On conscientious objection, the Bill still provides that no medical practitioner will be forced to carry out an abortion if they have a conscientious objection.
While the bill no longer includes a provision allowing an institution to refuse to provide a termination on the grounds of conscientious objection, department sources insisted this morning that this was because the provision was unnecessary.
The Bill requires the medical practitioner with the objection to provide for the “transfer of care” of the pregnant woman.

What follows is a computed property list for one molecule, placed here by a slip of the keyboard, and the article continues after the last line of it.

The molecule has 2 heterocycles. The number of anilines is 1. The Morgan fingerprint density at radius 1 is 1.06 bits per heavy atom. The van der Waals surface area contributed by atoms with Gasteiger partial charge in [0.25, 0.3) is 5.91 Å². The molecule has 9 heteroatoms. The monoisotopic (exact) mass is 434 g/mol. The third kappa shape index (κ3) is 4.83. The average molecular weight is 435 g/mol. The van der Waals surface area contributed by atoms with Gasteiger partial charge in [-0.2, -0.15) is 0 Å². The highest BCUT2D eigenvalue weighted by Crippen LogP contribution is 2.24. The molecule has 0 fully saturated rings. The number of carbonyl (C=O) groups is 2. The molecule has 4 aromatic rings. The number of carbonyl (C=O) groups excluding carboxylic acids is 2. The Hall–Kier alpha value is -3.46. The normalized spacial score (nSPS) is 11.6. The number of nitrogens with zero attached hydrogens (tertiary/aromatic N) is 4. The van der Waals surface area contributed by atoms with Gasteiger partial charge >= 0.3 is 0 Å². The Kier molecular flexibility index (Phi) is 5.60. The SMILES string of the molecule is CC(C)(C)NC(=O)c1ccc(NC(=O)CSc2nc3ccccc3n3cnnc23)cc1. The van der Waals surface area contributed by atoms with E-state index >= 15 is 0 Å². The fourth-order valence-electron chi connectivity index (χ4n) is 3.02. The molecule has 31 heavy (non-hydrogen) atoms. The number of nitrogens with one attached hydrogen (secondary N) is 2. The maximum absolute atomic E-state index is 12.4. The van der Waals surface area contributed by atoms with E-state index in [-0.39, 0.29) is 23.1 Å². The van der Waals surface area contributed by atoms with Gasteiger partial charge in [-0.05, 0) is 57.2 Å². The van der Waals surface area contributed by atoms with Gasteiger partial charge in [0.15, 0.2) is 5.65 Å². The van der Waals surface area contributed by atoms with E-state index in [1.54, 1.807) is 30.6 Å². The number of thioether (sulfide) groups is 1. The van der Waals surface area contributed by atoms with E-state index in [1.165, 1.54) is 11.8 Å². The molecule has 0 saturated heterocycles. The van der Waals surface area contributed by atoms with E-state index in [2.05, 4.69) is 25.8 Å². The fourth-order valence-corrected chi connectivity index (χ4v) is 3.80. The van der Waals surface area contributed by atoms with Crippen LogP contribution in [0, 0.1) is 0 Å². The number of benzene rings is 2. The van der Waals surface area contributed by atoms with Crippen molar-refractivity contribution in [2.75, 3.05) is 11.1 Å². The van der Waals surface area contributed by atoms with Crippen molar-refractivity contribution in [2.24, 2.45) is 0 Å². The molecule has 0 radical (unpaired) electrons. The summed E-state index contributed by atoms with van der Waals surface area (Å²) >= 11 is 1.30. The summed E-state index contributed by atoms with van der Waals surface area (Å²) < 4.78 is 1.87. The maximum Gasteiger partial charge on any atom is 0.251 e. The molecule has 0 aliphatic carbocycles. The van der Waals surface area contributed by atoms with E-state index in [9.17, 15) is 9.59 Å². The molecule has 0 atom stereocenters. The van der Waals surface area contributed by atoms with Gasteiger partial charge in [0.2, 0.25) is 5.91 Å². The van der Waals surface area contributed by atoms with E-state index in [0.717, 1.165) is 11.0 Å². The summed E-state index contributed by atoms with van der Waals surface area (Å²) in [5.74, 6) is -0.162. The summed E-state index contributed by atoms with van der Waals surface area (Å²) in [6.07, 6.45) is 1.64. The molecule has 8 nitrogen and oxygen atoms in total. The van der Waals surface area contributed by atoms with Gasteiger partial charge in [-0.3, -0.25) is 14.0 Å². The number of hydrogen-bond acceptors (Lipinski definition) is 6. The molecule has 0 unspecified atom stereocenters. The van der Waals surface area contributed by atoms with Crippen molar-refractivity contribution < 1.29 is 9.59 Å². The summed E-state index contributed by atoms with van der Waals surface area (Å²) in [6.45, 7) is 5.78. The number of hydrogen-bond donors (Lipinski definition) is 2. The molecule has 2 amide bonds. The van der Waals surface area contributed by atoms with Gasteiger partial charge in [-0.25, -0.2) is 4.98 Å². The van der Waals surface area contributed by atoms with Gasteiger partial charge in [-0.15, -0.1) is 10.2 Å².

The Bill provides a penalty of up to 14 years in prison for the offence of destroying unborn human life.
This is a tighter definition than in the draft heads of the bill, which made it an offence to “do any act with the intent to destroy unborn human life”.
This was said to apply to anyone involved, including the pregnant woman herself.